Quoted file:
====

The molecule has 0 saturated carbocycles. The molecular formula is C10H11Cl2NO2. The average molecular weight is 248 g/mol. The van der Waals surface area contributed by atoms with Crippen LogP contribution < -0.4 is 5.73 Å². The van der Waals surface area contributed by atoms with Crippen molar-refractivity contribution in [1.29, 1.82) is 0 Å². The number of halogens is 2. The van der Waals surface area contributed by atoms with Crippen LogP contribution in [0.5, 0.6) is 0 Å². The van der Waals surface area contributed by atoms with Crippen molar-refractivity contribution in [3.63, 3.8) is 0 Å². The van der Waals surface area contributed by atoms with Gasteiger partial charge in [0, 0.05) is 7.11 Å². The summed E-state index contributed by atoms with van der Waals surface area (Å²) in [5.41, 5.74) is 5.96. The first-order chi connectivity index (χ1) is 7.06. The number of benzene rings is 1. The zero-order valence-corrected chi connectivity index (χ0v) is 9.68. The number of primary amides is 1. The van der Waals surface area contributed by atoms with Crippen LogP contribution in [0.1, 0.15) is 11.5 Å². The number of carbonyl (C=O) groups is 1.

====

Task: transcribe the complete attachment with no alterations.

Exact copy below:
The molecule has 0 saturated carbocycles. The molecular formula is C10H11Cl2NO2. The average molecular weight is 248 g/mol. The van der Waals surface area contributed by atoms with Crippen LogP contribution < -0.4 is 5.73 Å². The van der Waals surface area contributed by atoms with Crippen molar-refractivity contribution in [1.29, 1.82) is 0 Å². The number of halogens is 2. The van der Waals surface area contributed by atoms with Crippen LogP contribution in [0.5, 0.6) is 0 Å². The van der Waals surface area contributed by atoms with Crippen molar-refractivity contribution in [3.63, 3.8) is 0 Å². The van der Waals surface area contributed by atoms with Gasteiger partial charge in [0, 0.05) is 7.11 Å². The summed E-state index contributed by atoms with van der Waals surface area (Å²) in [5.41, 5.74) is 5.96. The first-order chi connectivity index (χ1) is 7.06. The number of benzene rings is 1. The zero-order valence-corrected chi connectivity index (χ0v) is 9.68. The number of primary amides is 1. The van der Waals surface area contributed by atoms with Crippen LogP contribution in [0.1, 0.15) is 11.5 Å². The number of carbonyl (C=O) groups is 1.